This does not affect my opinion of the book or the content of my review.
Genres: Contemporary Romance, F/F Romance
Published by Riptide
Released on February 27, 2019
Far from Home is a Green Card romance that hits the reader like a sleeper wave when it reveals it’s true depth and feeling. The blurb caught my attention as did the promise of revisiting an author through a later series and trying a narrator for the first time.
Far From Home is the first in the Belladonna Ink series that all take place in a Southern California coastal town and loosely tie together around a women’s tattoo parlor that produces inked artistry. This book introduces Rachel, a hard on her luck assistant director in a small movie company, and Pari, a workaholic businesswoman, at a party when a slightly tipsy Rachel tells a near stranger that she’d marry her to help her get her green card. It turns out that Pari took her at her word and offered to help with Rachel’s school loans in exchange for a marriage.
But soon after the arrangements are in the works, Rachel realizes that she’s in over her head after making one big, impulsive decision. Her recovering from anorexia, never addressed issues with her mother, her near asexuality because of the body image issues tied in with the anorexia and then there are Pari’s rebound from a relationship break up and a whirlwind mother who wants the family’s Indian traditions present in a marriage she doesn’t realize is as fake as Rachel. Yep, a lot for Rachel to sift through and that was before she realized that she’s caught feelings and attraction for Pari. Can her life get any more complicated?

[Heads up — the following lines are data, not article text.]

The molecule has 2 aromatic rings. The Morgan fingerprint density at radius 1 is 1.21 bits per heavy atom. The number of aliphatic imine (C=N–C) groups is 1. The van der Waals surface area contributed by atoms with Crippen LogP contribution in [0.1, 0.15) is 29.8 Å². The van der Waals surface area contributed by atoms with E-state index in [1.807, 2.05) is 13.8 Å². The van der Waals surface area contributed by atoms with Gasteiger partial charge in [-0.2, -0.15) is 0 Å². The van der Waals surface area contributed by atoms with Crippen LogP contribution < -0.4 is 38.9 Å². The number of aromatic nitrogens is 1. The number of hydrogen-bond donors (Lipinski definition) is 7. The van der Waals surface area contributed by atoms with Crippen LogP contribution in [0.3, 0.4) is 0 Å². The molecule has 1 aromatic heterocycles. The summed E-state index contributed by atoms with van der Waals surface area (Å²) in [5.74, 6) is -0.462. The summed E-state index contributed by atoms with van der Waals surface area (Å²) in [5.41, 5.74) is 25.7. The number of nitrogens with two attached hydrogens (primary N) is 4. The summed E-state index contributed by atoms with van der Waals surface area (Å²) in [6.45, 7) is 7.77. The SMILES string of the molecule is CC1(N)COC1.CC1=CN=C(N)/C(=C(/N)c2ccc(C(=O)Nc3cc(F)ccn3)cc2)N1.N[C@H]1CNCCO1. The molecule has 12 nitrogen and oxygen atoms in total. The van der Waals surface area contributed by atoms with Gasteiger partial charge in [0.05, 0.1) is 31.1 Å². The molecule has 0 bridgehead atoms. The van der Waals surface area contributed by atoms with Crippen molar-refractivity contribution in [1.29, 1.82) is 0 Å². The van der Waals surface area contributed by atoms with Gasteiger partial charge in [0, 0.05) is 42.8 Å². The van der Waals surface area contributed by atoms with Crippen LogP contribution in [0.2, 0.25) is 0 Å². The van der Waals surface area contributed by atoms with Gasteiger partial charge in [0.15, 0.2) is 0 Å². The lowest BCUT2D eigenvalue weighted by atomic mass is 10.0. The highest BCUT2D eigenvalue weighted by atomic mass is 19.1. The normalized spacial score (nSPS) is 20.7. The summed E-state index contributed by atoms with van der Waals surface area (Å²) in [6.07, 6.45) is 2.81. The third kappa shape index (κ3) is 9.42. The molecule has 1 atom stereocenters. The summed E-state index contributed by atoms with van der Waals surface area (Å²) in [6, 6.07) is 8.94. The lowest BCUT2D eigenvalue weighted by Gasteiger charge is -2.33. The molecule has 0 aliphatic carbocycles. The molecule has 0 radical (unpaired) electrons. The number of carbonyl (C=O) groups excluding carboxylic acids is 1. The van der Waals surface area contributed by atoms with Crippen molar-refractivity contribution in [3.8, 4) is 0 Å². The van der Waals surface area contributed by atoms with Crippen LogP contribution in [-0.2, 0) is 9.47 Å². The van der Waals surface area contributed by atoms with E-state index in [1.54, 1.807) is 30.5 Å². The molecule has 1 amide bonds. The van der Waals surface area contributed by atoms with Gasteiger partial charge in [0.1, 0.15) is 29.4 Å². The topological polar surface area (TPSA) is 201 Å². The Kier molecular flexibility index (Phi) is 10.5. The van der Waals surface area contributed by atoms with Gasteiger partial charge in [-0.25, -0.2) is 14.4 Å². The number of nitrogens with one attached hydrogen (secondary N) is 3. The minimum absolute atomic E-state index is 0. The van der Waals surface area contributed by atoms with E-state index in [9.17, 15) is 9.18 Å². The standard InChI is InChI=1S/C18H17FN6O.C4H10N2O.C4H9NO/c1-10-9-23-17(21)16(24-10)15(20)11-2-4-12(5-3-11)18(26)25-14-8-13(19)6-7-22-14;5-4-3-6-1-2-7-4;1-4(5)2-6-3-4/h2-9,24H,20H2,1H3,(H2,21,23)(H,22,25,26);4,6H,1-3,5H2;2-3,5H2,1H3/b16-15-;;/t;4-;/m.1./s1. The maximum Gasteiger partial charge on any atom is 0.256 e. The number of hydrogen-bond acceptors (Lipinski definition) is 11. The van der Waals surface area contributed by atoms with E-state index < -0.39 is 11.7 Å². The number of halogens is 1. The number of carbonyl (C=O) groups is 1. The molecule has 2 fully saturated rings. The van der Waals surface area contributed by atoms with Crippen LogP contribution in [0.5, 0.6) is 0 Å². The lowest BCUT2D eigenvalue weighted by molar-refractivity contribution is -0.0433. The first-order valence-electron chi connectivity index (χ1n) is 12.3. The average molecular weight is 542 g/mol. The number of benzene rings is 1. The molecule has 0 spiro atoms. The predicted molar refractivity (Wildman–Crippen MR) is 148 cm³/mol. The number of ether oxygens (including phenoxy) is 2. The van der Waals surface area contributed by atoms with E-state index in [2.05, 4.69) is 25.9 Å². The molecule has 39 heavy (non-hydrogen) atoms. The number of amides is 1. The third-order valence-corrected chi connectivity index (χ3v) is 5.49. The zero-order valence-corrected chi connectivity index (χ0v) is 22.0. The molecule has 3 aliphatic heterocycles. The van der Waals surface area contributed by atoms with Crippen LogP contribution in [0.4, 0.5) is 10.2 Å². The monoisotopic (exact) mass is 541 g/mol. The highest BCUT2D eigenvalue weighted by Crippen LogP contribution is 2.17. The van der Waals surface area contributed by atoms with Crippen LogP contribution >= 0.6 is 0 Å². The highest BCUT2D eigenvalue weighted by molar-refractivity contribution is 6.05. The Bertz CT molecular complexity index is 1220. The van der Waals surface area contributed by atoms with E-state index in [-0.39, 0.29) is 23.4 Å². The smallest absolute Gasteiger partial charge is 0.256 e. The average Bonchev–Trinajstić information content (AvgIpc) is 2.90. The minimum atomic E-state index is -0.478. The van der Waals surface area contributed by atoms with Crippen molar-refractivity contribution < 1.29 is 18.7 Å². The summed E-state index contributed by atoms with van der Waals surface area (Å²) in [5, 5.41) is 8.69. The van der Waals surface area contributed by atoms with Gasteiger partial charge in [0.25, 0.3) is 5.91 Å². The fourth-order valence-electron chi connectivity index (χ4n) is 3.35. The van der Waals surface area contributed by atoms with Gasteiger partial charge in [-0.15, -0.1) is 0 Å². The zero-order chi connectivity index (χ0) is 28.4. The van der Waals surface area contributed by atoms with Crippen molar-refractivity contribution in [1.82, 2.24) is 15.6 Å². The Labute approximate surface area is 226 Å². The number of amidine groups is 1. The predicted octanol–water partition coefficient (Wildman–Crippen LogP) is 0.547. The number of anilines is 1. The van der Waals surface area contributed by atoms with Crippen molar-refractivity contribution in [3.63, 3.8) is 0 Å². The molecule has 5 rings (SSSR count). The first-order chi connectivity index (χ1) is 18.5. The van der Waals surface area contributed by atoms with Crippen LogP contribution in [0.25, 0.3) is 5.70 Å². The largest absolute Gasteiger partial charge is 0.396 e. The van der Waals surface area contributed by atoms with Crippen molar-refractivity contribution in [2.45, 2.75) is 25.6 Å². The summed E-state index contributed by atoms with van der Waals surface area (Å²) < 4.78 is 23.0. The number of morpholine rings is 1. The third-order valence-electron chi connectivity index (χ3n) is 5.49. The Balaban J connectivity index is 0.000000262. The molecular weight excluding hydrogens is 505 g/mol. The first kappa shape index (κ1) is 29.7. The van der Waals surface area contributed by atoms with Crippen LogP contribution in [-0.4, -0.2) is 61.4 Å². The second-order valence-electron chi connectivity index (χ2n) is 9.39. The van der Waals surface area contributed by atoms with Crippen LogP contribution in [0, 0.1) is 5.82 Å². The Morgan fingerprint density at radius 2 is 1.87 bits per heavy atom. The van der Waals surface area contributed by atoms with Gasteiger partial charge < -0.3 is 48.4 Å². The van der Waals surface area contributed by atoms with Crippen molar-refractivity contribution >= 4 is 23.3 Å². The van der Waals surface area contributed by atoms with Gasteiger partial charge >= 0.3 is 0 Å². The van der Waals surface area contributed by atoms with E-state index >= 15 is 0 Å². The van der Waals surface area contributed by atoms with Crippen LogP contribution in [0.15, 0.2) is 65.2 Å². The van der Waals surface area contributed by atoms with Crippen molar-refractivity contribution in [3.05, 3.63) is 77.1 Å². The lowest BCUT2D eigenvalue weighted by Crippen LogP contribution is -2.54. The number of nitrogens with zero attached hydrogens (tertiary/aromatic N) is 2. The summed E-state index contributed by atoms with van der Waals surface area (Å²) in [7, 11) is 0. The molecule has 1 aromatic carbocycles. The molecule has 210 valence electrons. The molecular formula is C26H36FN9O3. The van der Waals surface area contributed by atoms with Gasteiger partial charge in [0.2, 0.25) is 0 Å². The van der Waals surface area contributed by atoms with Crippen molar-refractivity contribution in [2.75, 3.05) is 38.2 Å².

Far From Home is told from Rachel’s first person point of view. As such, it felt more like Rachel’s story of healing and discovery with a strong romance element. I didn’t mind, but I did have to adjust my expectations. In truth, Rachel has so many things going on in her life on a very private level that are either still unhealthy or only starting to heal that there is no way she can even be in a place to have a relationship and be in love. She hates herself, through and through. She can’t let people see or touch her skin, she believes any shaming, name-calling thing anyone has tossed at her in the past, and her mother’s coldness and distance, she takes that on, too. Pari, even with a recent break up of a pattern where she keeps falling for straight women , is still in a healthier place. She gives stability, acceptance, and genuine admiration to Rachel.
I have to say that I was ready to give Rachel a boot up the butt for holding things up as long as she did. If it had been for any reason other than she considers herself straight and is in denial, I would have not cared. But, I was stuck right there in her head from the get go when she is all over attracted to Pari from their first meeting. Rachel has a best friend who is lesbian and her uncle is gay while her mom doesn’t care. I suppose its different when its yourself.
The book did hit me with one more big surprise when one of the sex scenes got hot in the bedroom with a D/s vibe going on. Wasn’t expecting that. Not that I minded, but it took me by surprise especially when Rachel is new to sex and struggles with intimacy (not that it was forced or non-consensual). The gals were definitely sizzling together.
This was an interracial romance and I thought Indian characters like Pari and her mother, culture, and traditions were handled respectfully and seemed authentic to my very limited understanding. I have friends from Tamil Nadu and this seemed on par with my visits with them.
So, Jill Smith. She was a first time narrator for me. I really liked her voice. It had a soothing and calm quality that made it a great match for Rachel’s introspection that took place a lot throughout this book. She let the story tell itself with more a pure narrator style rather than acting the story. She also did good with the Indian accent.
All in all, this one had a depth I wasn’t expecting while offering a blend of heartwarming friendship and spicy F/F contemporary romance that I can definitely recommend.
My thanks to Riptide for the opportunity to listen to this book in exchange for an honest review.
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